Oscillations are easier to prevent with good inflation techniques than they are to correct. However, if a wing is oscillating, it’s possible to correct by steering the wing opposite to the side that the wing is drifting toward. In other words, manage the wing, steer it straight. The wrong inputs can make the problem worse. If the oscillations become too severe, it’s best to abort the takeoff and set up again.

Q. I’m thinking about flying a powered parachute (PPC). Should I be worried about the wing blowing over after touchdown?

A. When landing in a crosswind, there’s a concern that the wing will blow downwind during the after-landing roll. This is due to the fact that the wing is flexibly attached to the cart. Anytime a PPC is rolling on the ground in a crosswind condition, the upwind side of the parachute is receiving a force that wants to push it downwind.

During the course of your flight training, your certificated flight instructor will teach you the proper procedure to prevent the wing from blowing over.

If no correction is applied, it’s possible that the upwind side of the parachute will rise sufficiently to cause the downwind side of the parachute to strike the ground. If the wind and/or the forward motion of the PPC is great enough, a rollover may result. It’s important for a pilot to remember that the parachute should be flown or pulled to the ground right after landing the cart. The cart and the parachute’s movements should be controlled together on the ground.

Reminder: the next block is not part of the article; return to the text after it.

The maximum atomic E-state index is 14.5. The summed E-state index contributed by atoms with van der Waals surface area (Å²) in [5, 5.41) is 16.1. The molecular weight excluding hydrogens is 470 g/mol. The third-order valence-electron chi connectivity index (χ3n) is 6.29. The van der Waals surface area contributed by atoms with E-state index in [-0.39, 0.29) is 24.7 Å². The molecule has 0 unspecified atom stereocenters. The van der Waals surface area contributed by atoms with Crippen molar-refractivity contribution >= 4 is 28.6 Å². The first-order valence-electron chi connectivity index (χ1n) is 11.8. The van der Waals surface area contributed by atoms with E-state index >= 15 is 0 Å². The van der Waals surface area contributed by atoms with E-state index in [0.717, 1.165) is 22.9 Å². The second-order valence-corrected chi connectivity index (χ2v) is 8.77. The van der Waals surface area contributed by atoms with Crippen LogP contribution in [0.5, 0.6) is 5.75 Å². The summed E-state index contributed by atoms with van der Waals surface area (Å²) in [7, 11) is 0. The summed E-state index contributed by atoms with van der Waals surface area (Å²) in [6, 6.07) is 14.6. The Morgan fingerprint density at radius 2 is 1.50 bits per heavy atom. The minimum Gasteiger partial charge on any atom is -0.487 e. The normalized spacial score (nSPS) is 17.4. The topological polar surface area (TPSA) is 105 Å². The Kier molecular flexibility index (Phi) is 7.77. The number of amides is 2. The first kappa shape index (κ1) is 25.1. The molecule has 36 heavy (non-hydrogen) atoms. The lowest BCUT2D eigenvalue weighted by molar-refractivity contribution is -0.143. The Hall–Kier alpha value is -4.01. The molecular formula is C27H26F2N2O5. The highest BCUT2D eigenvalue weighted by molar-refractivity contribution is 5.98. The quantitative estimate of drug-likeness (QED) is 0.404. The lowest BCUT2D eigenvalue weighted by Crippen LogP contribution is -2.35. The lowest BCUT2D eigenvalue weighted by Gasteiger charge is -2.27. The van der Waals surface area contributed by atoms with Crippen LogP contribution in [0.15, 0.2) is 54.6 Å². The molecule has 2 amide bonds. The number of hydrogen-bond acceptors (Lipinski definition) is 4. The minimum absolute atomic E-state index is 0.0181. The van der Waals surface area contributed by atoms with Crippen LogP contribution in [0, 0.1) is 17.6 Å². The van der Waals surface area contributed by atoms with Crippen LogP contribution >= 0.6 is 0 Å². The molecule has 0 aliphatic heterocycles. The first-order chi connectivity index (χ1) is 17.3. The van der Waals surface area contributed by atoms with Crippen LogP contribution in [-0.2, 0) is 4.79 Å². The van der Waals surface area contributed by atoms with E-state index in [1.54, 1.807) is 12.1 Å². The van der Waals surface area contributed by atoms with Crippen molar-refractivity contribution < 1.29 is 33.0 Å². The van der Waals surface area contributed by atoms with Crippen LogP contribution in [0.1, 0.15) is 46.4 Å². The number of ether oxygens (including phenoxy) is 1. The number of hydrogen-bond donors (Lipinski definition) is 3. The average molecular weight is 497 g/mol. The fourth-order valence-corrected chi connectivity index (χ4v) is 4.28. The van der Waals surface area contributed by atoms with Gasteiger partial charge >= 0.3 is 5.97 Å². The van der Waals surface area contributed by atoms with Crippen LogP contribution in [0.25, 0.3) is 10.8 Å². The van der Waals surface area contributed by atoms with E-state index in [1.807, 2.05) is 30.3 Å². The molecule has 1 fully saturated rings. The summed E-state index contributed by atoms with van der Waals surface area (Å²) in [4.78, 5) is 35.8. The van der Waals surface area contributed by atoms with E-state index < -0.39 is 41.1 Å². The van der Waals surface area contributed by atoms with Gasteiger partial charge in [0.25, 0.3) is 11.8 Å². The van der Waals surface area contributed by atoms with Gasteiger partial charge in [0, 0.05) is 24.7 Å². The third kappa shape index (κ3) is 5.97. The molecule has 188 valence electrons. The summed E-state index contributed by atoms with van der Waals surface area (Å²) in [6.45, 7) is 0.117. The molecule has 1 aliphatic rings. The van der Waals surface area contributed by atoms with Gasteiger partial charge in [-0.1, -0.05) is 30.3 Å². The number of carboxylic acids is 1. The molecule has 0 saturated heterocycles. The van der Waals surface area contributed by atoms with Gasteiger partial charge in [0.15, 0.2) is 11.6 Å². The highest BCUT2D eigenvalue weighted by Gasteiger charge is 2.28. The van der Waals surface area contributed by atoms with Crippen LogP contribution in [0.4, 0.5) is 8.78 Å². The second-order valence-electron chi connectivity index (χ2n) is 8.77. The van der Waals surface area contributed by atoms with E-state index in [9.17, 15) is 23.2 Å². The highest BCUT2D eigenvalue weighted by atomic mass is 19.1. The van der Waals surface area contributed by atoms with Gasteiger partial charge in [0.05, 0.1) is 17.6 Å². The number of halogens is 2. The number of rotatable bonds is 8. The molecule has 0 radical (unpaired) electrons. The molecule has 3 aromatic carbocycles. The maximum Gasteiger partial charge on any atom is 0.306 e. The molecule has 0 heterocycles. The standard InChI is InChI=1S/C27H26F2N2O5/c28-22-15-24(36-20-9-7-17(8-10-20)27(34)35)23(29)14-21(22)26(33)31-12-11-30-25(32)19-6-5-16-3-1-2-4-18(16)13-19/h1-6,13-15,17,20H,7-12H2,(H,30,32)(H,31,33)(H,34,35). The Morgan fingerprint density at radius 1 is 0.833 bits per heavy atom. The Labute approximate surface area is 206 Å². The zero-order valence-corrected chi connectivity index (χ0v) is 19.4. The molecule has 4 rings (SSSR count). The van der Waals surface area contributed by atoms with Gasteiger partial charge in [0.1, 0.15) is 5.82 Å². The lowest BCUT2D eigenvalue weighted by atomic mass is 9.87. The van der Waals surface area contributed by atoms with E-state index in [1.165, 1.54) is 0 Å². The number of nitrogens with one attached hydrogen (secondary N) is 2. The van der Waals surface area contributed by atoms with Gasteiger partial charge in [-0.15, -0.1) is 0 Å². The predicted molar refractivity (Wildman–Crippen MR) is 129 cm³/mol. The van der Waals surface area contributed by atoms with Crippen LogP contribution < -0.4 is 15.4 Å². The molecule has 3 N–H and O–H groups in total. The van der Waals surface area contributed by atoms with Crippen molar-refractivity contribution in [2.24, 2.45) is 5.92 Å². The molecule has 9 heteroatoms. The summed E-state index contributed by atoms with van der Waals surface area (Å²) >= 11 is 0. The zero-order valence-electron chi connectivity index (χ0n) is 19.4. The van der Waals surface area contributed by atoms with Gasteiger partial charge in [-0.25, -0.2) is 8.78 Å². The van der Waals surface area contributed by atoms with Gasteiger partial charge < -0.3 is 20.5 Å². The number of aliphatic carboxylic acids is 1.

Q. I’m having troubles with initial takeoff canopy cell inflation. What can I do?

A. During the pre-takeoff roll when building and verifying your wing before takeoff, particularly if operating on a soft field, you may find it useful to press the pedals multiple times and hold them about half a second after the wing comes overhead. This has two beneficial uses. First, it assists with opening the outside cells by temporarily increasing internal wing pressure, pushing the air forward and transferring the pressure out to the tips. Second, it helps confirm the steering lines are clear of any impediments, ensuring they aren’t caught on or wrapped around any outrigger tubing or obstructions.

Q. Someone told me to watch out for a line-over. What does that mean?